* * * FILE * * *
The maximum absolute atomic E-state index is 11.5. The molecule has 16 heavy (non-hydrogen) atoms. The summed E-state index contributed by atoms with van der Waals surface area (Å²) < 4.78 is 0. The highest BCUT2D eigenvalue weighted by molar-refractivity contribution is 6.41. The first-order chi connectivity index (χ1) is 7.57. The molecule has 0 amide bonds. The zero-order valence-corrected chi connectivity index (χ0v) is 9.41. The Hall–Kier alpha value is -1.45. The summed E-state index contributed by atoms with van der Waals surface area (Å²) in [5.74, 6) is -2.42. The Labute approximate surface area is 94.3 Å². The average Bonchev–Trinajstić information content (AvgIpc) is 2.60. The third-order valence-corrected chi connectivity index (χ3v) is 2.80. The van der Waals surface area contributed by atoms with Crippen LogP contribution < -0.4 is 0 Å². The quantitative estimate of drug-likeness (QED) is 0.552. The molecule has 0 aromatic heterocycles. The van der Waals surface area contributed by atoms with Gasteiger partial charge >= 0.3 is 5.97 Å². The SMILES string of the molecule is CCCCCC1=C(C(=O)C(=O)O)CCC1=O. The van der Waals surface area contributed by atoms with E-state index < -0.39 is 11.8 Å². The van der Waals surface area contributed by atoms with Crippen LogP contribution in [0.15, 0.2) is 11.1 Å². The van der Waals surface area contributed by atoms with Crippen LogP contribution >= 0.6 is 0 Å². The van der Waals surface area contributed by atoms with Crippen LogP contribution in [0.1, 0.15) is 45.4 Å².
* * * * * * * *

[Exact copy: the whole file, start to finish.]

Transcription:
The maximum absolute atomic E-state index is 11.5. The molecule has 16 heavy (non-hydrogen) atoms. The summed E-state index contributed by atoms with van der Waals surface area (Å²) < 4.78 is 0. The highest BCUT2D eigenvalue weighted by molar-refractivity contribution is 6.41. The first-order chi connectivity index (χ1) is 7.57. The molecule has 0 amide bonds. The zero-order valence-corrected chi connectivity index (χ0v) is 9.41. The Hall–Kier alpha value is -1.45. The summed E-state index contributed by atoms with van der Waals surface area (Å²) in [5.74, 6) is -2.42. The Labute approximate surface area is 94.3 Å². The average Bonchev–Trinajstić information content (AvgIpc) is 2.60. The third-order valence-corrected chi connectivity index (χ3v) is 2.80. The van der Waals surface area contributed by atoms with Crippen LogP contribution < -0.4 is 0 Å². The quantitative estimate of drug-likeness (QED) is 0.552. The molecule has 0 aromatic heterocycles. The van der Waals surface area contributed by atoms with Gasteiger partial charge >= 0.3 is 5.97 Å². The SMILES string of the molecule is CCCCCC1=C(C(=O)C(=O)O)CCC1=O. The van der Waals surface area contributed by atoms with E-state index < -0.39 is 11.8 Å². The van der Waals surface area contributed by atoms with Crippen LogP contribution in [0.15, 0.2) is 11.1 Å². The van der Waals surface area contributed by atoms with Crippen LogP contribution >= 0.6 is 0 Å². The van der Waals surface area contributed by atoms with Crippen LogP contribution in [0.1, 0.15) is 45.4 Å².